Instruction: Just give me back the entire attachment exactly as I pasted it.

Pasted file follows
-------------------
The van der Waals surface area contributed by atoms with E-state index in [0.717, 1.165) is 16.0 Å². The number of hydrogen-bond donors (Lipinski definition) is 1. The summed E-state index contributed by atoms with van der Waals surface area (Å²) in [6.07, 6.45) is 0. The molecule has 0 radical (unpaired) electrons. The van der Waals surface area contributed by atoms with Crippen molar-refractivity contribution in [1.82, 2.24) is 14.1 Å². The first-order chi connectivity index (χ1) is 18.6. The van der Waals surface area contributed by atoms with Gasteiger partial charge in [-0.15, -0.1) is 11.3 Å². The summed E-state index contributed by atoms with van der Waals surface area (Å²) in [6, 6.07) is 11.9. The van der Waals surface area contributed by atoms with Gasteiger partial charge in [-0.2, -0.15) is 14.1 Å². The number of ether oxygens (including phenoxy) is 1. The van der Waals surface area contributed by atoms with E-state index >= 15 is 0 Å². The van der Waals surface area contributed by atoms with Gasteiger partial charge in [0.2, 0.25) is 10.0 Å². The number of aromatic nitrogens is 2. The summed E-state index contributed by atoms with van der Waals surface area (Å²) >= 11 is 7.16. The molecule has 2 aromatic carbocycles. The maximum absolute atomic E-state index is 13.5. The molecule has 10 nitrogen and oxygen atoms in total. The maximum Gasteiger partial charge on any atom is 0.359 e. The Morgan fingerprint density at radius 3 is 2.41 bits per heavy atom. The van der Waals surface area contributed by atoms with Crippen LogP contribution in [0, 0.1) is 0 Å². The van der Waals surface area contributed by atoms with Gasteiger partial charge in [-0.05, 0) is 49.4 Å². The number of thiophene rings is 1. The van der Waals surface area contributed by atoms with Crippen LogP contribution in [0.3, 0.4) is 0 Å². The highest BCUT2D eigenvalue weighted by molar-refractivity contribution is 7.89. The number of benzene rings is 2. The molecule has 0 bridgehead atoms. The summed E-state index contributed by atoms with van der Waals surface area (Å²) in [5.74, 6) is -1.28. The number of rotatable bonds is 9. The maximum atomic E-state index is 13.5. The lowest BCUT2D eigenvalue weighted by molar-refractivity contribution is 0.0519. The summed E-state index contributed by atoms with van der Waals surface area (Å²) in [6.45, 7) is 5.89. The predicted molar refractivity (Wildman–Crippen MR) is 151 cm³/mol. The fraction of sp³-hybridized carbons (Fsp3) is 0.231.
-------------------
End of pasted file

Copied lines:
The van der Waals surface area contributed by atoms with E-state index in [0.717, 1.165) is 16.0 Å². The number of hydrogen-bond donors (Lipinski definition) is 1. The summed E-state index contributed by atoms with van der Waals surface area (Å²) in [6.07, 6.45) is 0. The molecule has 0 radical (unpaired) electrons. The van der Waals surface area contributed by atoms with Crippen molar-refractivity contribution in [1.82, 2.24) is 14.1 Å². The first-order chi connectivity index (χ1) is 18.6. The van der Waals surface area contributed by atoms with Gasteiger partial charge in [-0.15, -0.1) is 11.3 Å². The summed E-state index contributed by atoms with van der Waals surface area (Å²) in [6, 6.07) is 11.9. The van der Waals surface area contributed by atoms with Gasteiger partial charge in [-0.2, -0.15) is 14.1 Å². The number of ether oxygens (including phenoxy) is 1. The van der Waals surface area contributed by atoms with E-state index >= 15 is 0 Å². The van der Waals surface area contributed by atoms with Gasteiger partial charge in [0.2, 0.25) is 10.0 Å². The number of aromatic nitrogens is 2. The summed E-state index contributed by atoms with van der Waals surface area (Å²) >= 11 is 7.16. The molecule has 2 aromatic carbocycles. The maximum absolute atomic E-state index is 13.5. The molecule has 10 nitrogen and oxygen atoms in total. The maximum Gasteiger partial charge on any atom is 0.359 e. The Morgan fingerprint density at radius 3 is 2.41 bits per heavy atom. The van der Waals surface area contributed by atoms with Crippen LogP contribution in [0, 0.1) is 0 Å². The van der Waals surface area contributed by atoms with Gasteiger partial charge in [-0.05, 0) is 49.4 Å². The number of thiophene rings is 1. The van der Waals surface area contributed by atoms with Crippen LogP contribution in [0.3, 0.4) is 0 Å². The highest BCUT2D eigenvalue weighted by molar-refractivity contribution is 7.89. The number of benzene rings is 2. The molecule has 0 bridgehead atoms. The summed E-state index contributed by atoms with van der Waals surface area (Å²) in [5.74, 6) is -1.28. The number of rotatable bonds is 9. The maximum atomic E-state index is 13.5. The lowest BCUT2D eigenvalue weighted by molar-refractivity contribution is 0.0519. The summed E-state index contributed by atoms with van der Waals surface area (Å²) in [6.45, 7) is 5.89. The predicted molar refractivity (Wildman–Crippen MR) is 151 cm³/mol. The fraction of sp³-hybridized carbons (Fsp3) is 0.231.